A Comprehensive Update on Helminth Parasite Biodiversity and Richness in Peruvian Amphibians

Jhon D. Chero, Celso L. Cruces, Edson R. Cacique, Jodie A. Ponce, José Iannacone, Lorena Alvariño, Lidia Sanchez, Gloria Sáez, Jorge Lopez, Reinaldo José Da Silva

Research output: Contribution to journalArticlepeer-review


This study aimed to comprehensively update and expand the knowledge on the diversity and richness of helminth parasites found in Peruvian amphibians. A systematic search was conducted across primary databases, encompassing both indexed and non-indexed articles, to compile the most recent data. As of the present study, a total of 83 distinct helminth taxa have been documented in association with 78 anuran species of the order Anura, marking a 176.7% increase from previously recorded figures. Nematodes exhibited the highest species richness, totalling 52 taxa (62.65%), followed by trematodes (21 taxa, 25.3%), acanthocephalans and cestodes (4 taxa each, 4.8%), and monogeneans (2 taxa, 2.4%). The overwhelming majority (85.5%) of the collected parasites (71 taxa) were identified as mature helminths, with the remaining 14.5% (12 taxa) in their larval stages. Notably, Cosmocerca brasiliense Travassos, 1925 (Cosmocercidae), and Physaloptera sp. (Physalopteridae) were the most prevalent nematodes, having infected the broadest range of host species. Rhinella marina Linnaeus, 1758 (Bufonidae), emerged as the anuran host with the highest diversity, harboring 17 distinct helminth species. These findings underscore the crucial role of helminth parasites in shaping amphibian ecosystems and their significance as bioindicators of environmental health. Protecting both amphibian hosts and their associated helminth parasites is paramount, as it is intrinsically linked to the preservation of ecological equilibrium within these ecosystems.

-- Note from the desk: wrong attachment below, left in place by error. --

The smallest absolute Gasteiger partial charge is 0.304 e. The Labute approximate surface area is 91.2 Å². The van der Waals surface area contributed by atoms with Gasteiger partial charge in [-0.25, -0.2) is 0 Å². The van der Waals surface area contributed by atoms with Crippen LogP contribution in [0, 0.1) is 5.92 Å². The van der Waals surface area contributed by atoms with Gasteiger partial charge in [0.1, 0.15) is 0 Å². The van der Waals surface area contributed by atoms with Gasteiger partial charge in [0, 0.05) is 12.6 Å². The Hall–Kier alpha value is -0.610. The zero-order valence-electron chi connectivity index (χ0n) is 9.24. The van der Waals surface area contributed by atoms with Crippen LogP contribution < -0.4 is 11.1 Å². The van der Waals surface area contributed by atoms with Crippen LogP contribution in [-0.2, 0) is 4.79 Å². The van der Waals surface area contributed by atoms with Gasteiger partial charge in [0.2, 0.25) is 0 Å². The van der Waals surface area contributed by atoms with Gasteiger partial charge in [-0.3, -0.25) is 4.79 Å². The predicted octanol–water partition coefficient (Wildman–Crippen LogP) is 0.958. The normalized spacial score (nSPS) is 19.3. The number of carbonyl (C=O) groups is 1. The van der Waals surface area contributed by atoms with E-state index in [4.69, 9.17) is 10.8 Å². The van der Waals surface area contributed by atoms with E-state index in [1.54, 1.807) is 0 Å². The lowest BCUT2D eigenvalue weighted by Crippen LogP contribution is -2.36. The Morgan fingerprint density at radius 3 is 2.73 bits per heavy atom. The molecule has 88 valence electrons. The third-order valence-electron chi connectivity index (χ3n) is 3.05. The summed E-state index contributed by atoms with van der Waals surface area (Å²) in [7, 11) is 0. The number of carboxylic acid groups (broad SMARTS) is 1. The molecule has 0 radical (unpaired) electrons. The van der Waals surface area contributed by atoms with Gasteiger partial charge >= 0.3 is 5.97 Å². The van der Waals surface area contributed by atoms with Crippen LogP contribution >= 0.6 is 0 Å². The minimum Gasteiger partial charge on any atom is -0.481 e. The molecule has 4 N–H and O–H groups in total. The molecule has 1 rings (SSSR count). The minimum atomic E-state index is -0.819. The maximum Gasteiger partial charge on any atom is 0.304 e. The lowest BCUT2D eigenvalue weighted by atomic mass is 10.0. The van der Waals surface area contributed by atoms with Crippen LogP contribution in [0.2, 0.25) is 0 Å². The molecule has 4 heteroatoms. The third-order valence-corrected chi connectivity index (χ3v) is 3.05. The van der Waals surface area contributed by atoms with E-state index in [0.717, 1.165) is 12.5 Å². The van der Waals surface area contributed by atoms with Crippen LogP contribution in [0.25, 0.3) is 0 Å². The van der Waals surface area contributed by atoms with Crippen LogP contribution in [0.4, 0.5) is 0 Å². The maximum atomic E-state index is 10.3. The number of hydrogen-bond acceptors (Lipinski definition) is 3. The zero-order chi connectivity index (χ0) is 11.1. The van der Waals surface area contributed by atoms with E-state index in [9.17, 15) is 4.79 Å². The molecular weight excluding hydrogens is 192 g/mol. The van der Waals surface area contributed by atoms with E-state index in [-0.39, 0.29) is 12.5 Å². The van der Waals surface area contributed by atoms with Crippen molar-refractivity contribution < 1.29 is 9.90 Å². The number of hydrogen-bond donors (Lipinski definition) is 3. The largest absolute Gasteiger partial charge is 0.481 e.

Original languageEnglish
Article number1169
Issue number12
StatePublished - Dec 2023


  • Peru
  • amphibians
  • biodiversity
  • helminth parasites
  • nematode parasites
  • neotropical region
  • richness


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